Also called maccheroni with zucchini. Or, as it was dubbed last night, zucchini carbonara.
This recipe is from my hero, Lidia, whose suggestions I almost always take. But when she says “Get yourself a chitarra!,” I balk. Apparently you can’t make maccheroni without a chitarra (which sounds like a riddle rather than a serious edict). A chitarra is, as it sounds, a guitar-like thingy that makes pasta strands. You even have to tune it to make sure the strings are taut. Because I’ve never had real maccheroni I don’t know what I’m missing, so I was perfectly happy to use the spaghetti attachment on my Kitchenaid. This is the first in a series of executive decisions that I am sure would get me kicked out of Italy.
The next was my decision to mess with spaghetti carbonara by introducing it to this humble, vegetarian, zucchini-based pasta dish. As far as I can tell this is a grave mistake, and to make it worse I used pre-cubed pancetta–that’s right, pancetta!–from Trader Joe’s. I have learned in recent months that the meat of choice is guanciale but I live in a major city and have never seen it at a store. And I go to a lot of food stores. So there’s that mistake.
I saw an episode of No Reservations where Anthony Bourdain was in Rome, eating spaghetti carbonara, and some hot shot prep cook at the restaurant wanted to make a version of the dish with a couple zucchini flowers in it. Let’s remember for a moment that zucchini flowers have next to no flavor, and are quite pretty. The owner freaked. I don’t really know what the guy said–his angry eyes were too scary for me to focus on the subtitles–but the jist seemed to be that, ok, fine, you can do that, but if you do I will passive-aggressively stare at you the whole time, silently judging your lax disrespect for the institution of my restaurant, and then if you dare to call it anything that sounds like “carbonara” I will immediately correct your massive mistake.
So I’m sure that what we ate for dinner last night would offend Lidia, that guy, and probably most of Italy. But it was really, really tasty.
You clearly do not have to make your own pasta. (If you do, here’s the ratio: 2 C, or 10 oz., flour, 4 eggs, 1/3 t kosher salt.) You also don’t have to bastardize this dish with the addition of pancetta, though if you are a meat-eater it’s a nice addition.
Otherwise, my edits were minor. I used whole eggs instead of egg yolks for the sauce enrichment, because I don’t like egg whites hanging out the fridge. They’re a bad influence. I dialed back the oniony ingredients a bit–there’s saffron in the recipe and I wanted to keep the flavor competition to a minimum–and I added a little more parsley.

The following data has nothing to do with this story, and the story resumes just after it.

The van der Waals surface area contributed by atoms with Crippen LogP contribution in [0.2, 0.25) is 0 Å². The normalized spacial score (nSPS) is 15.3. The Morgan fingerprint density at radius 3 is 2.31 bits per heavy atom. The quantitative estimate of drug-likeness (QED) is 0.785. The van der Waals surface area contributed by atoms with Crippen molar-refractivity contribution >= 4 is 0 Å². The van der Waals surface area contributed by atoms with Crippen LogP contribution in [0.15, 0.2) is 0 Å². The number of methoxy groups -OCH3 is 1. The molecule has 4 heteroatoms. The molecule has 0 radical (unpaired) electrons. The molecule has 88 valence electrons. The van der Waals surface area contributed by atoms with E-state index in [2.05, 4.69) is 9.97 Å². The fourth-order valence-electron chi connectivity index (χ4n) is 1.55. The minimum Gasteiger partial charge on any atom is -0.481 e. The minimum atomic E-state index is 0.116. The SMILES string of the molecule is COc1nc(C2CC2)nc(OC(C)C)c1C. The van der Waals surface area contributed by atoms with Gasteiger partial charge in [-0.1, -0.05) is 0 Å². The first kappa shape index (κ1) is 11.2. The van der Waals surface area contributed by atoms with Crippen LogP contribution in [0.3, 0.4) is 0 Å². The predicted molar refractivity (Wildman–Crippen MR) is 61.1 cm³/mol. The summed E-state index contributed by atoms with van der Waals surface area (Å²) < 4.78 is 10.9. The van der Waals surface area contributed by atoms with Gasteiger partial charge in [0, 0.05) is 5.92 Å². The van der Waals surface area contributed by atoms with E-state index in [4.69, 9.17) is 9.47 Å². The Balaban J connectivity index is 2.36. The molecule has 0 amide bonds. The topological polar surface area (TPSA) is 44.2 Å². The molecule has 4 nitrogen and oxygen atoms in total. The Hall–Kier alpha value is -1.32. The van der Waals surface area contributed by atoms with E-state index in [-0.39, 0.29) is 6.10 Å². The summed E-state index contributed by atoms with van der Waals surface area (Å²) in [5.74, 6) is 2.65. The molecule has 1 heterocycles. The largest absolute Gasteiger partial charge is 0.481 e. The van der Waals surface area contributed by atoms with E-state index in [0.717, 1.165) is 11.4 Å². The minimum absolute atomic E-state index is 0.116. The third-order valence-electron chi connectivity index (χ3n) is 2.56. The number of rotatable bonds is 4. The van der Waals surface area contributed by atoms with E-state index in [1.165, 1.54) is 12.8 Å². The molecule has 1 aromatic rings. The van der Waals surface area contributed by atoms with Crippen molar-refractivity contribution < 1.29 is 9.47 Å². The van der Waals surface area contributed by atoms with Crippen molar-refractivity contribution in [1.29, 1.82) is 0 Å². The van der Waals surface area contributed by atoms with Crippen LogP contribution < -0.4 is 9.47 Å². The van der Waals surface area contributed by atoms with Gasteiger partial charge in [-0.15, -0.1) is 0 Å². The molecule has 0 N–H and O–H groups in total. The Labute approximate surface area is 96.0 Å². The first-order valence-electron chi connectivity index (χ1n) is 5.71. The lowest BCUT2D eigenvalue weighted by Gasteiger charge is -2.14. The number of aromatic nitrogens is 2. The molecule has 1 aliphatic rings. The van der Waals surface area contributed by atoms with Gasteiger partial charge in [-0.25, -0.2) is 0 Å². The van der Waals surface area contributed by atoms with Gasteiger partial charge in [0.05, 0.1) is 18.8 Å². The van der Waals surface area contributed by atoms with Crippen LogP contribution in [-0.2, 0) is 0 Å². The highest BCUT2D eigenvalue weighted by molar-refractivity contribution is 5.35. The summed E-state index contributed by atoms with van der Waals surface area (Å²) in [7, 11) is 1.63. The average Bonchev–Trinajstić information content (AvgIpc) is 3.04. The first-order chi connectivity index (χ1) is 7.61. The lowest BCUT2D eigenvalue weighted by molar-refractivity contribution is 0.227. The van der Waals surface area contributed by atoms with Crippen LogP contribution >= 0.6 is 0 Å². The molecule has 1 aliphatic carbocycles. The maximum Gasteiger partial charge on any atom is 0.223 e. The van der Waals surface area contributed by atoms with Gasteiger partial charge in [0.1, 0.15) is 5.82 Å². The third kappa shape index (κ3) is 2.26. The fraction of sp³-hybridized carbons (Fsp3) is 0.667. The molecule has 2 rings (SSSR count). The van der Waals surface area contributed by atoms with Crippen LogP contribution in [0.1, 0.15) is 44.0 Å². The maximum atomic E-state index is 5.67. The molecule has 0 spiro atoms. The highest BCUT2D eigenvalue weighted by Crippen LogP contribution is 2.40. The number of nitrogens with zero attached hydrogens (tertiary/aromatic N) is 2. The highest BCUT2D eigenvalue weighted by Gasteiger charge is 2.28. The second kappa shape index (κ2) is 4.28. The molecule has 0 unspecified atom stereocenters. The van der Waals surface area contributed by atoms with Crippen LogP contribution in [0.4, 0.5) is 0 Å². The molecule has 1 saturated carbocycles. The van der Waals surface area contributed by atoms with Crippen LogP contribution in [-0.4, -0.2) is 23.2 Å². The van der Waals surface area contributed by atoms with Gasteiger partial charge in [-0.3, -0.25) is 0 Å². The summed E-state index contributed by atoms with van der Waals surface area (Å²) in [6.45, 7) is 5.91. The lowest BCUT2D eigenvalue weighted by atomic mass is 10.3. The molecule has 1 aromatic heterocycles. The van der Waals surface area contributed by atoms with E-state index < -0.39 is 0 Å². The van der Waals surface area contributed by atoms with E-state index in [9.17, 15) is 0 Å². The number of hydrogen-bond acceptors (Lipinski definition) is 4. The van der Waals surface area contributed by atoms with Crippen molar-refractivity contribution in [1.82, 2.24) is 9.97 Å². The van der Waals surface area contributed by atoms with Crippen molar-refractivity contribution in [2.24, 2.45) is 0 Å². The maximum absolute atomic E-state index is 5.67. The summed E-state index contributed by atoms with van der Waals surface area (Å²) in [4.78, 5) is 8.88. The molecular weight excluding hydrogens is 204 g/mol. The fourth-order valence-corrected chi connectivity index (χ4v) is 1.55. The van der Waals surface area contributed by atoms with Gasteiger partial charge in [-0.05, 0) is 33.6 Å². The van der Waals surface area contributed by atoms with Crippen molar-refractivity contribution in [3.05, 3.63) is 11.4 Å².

serves 4 as a main dish
1/4 t saffron threads
4-5 small zucchini (about 1.5 lbs.), or 1 lb. zucchini and 24 zucchini flowers
2 T olive oil
1 large or 2 small shallots, chopped finely
4 oz. pancetta, diced into small cubes (optional)
3 scallions, sliced thinly
2 t kosher salt
1/4 C chopped parsley
1 lb pasta, or one batch maccheroni
1 C grated pecorino, plus extra for serving
Put the saffron in a spoon and hold it over a low flame. Moving the spoon around, toast the threads until you can smell the saffron. Put it in a small dish with 2 T hot water and let steep.
Bring a large pot of water to the boil. Add a handful of kosher salt along the way.
In a big skillet, heat the olive oil over medium heat. Add the shallots and pancetta and a pinch of salt. Cook for a few minutes until the shallots start to get soft and the pancetta renders some of its fat and starts to brown. Add about 1/2 C of hot water from the pasta pot, and let the shallot keep cooking in the simmering liquid.
Turn the zucchinis into matchsticks. To do this, I sliced them on the biggest setting of my mandolin, and then cut the slices into matchsticks. If you don’t have a mandolin, slice the zucchinis lengthwise into thin strips, the cut the strips into thin matchsticks that are about 2 inches long, says Lidia.
Add the zucchini matchsticks (and the sliced zucchini flowers, if you’re using them) to the skillet, along with the 2 t kosher salt. Stir it all together, and then add the scallions and parsley. Increase the heat to high. The zucchini will start to release water, which will boil off. As this happens, add more water from the pasta pot–up to 2 C Lidia says. I added 1 C at the beginning and it was plenty. Add the saffron water at this point too.
Start cooking your pasta now. If it’s fresh, just do 3 minutes or so.
Meanwhile, whisk the two eggs with the 1 cup of pecorino and a few grinds of fresh pepper. If there’s still liquid in your zucchini pan at this point, ladle it into the eggs to temper them and whisk vigorously. If the zucchini pan is dry now, take 1/2 C from the pasta water and whisk it into the eggs.
When the pasta is done, lift it out of the pot with tongs and add to the zucchini. Toss together. Once the zucchini is distributed among the pasta, take it off the heat, add the eggs in a thin stream, and continue tossing continuously. The residual heat will cook the eggs and turn them into a glossy sauce. If this doesn’t happen, turn the heat on low and keep tossing. Take it off the heat as soon as the eggs start to coalesce into a sauce.
Serve immediately with extra cheese.